You know something unusual has happened when guys with mops are called in to swab the stage during intermission. It was a performance by the Baltimore Symphony Orchestra of Tan Dun’s mesmerizing “Water Concerto” at Strathmore on Saturday that left the puddles. The soloist was percussionist Christopher Lamb, who premiered the work in 1998 and who presided elegantly over two large, transparent bowl-shaped basins full of water, a huge cylinder of water and an arsenal of stuff to play with in the water — things such as brass disks that got dunked and bowed with regular violin bows; small tubes that got slapped; small floating bowls that got drummed on; a “waterphone” (a sort of bowl surmounted by brass rods that was alternately swung like a High-Church censer, bowed or hit); and, of course, hands that cupped, dribbled and slapped like a baby in a bathtub.
But if the visuals these offered were intriguing, the sounds were even more so. Cool high harmonics emerged with no evident attack and rang as they morphed into different resonances, the effects of instruments being more or less submerged. These were new sounds without the canned mechanical edge that digital technology has bestowed on us. They were gentle and offered a new repertoire not just of tones but also of attacks and releases.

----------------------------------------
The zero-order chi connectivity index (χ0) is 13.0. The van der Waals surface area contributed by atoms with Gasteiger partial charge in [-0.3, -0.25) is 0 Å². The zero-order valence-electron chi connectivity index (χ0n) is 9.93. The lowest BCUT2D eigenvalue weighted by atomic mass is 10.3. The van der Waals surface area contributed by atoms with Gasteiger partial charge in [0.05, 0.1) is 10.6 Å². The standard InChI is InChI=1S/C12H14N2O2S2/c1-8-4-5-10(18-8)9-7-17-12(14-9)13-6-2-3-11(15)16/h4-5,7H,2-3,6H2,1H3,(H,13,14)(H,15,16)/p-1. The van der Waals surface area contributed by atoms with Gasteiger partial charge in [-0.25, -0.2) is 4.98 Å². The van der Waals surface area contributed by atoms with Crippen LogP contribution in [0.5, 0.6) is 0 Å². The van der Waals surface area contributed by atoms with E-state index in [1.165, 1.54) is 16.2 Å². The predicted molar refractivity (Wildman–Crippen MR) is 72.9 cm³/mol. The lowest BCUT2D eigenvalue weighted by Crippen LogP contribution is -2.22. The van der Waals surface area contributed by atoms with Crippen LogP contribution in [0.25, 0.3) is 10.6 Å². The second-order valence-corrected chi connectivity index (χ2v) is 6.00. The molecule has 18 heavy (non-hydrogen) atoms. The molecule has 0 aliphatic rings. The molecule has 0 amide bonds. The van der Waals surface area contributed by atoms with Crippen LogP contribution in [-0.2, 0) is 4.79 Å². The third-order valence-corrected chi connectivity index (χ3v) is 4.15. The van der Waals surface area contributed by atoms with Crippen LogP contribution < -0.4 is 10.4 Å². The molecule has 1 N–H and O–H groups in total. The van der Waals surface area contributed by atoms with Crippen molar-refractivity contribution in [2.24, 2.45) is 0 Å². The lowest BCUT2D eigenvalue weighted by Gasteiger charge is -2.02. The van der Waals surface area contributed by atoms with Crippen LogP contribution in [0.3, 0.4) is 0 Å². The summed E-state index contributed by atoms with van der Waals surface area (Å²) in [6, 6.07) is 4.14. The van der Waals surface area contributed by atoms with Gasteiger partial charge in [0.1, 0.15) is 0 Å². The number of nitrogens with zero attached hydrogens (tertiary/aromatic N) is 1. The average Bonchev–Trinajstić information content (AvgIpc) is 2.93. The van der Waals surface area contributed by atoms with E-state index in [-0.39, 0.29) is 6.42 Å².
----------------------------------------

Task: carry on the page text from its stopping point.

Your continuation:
The orchestra was party to this show, producing its own array of scratchings, sputterings and pops and playing on mouthpieces unattached to instruments, sliding around on strings and sometimes mimicking the percussion. Guest conductor John Storgards, who is principal guest conductor of the BBC Philharmonic and Canada’s National Arts Center Orchestra Ottawa, held things together well, and Dun’s reverence for the playful and wayward nature of water, sometimes gentle and sometimes fearsome, spoke eloquently.
The after-intermission feature was a big, blazing performance of Gustav Holst’s “The Planets,” introduced by the premiere of Libby Larsen’s “Earth,” written to add the planet to Holst’s seven-planet collection. Larsen’s “Earth” is romantically colorful and, as if viewed from space, its main theme, the hymn “For the Beauty of the Earth,” glows in a gorgeous, almost preternatural, mist.